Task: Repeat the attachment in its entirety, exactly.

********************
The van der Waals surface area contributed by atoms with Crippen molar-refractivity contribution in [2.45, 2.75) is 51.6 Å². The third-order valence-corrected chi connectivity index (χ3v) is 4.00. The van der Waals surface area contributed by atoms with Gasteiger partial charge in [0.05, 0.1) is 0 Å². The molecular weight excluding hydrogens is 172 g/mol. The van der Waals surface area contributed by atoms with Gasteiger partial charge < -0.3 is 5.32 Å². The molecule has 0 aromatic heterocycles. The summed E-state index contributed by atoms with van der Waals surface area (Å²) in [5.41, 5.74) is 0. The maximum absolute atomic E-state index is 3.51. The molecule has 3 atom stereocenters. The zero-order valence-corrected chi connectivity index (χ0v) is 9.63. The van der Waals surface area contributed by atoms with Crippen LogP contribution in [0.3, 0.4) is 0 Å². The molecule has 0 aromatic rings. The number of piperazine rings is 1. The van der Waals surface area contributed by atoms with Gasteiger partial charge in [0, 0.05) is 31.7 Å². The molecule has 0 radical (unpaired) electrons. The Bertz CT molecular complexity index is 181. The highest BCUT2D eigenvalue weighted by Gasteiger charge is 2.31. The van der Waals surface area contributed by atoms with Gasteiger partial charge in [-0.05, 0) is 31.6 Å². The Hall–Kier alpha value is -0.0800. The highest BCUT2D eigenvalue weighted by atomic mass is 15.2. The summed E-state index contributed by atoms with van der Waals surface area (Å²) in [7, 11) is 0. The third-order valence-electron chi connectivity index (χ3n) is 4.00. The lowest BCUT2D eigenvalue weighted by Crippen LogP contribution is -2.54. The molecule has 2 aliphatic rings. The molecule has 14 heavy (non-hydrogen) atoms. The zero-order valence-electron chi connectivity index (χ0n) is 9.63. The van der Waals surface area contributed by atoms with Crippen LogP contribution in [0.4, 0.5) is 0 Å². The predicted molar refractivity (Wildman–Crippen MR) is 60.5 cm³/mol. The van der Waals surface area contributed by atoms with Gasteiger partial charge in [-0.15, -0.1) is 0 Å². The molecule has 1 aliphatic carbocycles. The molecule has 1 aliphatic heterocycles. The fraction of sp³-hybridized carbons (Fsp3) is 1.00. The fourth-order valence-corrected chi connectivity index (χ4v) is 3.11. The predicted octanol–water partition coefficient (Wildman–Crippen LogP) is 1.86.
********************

The van der Waals surface area contributed by atoms with Crippen molar-refractivity contribution in [2.45, 2.75) is 51.6 Å². The third-order valence-corrected chi connectivity index (χ3v) is 4.00. The van der Waals surface area contributed by atoms with Gasteiger partial charge in [0.05, 0.1) is 0 Å². The molecular weight excluding hydrogens is 172 g/mol. The van der Waals surface area contributed by atoms with Gasteiger partial charge < -0.3 is 5.32 Å². The molecule has 0 aromatic heterocycles. The summed E-state index contributed by atoms with van der Waals surface area (Å²) in [5.41, 5.74) is 0. The maximum absolute atomic E-state index is 3.51. The molecule has 3 atom stereocenters. The zero-order valence-corrected chi connectivity index (χ0v) is 9.63. The van der Waals surface area contributed by atoms with Crippen LogP contribution in [0.3, 0.4) is 0 Å². The molecule has 0 aromatic rings. The number of piperazine rings is 1. The van der Waals surface area contributed by atoms with Gasteiger partial charge in [0, 0.05) is 31.7 Å². The molecule has 0 radical (unpaired) electrons. The Bertz CT molecular complexity index is 181. The highest BCUT2D eigenvalue weighted by Gasteiger charge is 2.31. The van der Waals surface area contributed by atoms with Gasteiger partial charge in [-0.05, 0) is 31.6 Å². The Hall–Kier alpha value is -0.0800. The highest BCUT2D eigenvalue weighted by atomic mass is 15.2. The summed E-state index contributed by atoms with van der Waals surface area (Å²) in [7, 11) is 0. The third-order valence-electron chi connectivity index (χ3n) is 4.00. The lowest BCUT2D eigenvalue weighted by Crippen LogP contribution is -2.54. The molecule has 2 aliphatic rings. The molecule has 14 heavy (non-hydrogen) atoms. The zero-order valence-electron chi connectivity index (χ0n) is 9.63. The van der Waals surface area contributed by atoms with Crippen LogP contribution in [0.4, 0.5) is 0 Å². The predicted molar refractivity (Wildman–Crippen MR) is 60.5 cm³/mol. The van der Waals surface area contributed by atoms with Gasteiger partial charge in [-0.15, -0.1) is 0 Å². The molecule has 1 aliphatic carbocycles. The molecule has 1 aliphatic heterocycles. The fraction of sp³-hybridized carbons (Fsp3) is 1.00. The fourth-order valence-corrected chi connectivity index (χ4v) is 3.11. The predicted octanol–water partition coefficient (Wildman–Crippen LogP) is 1.86.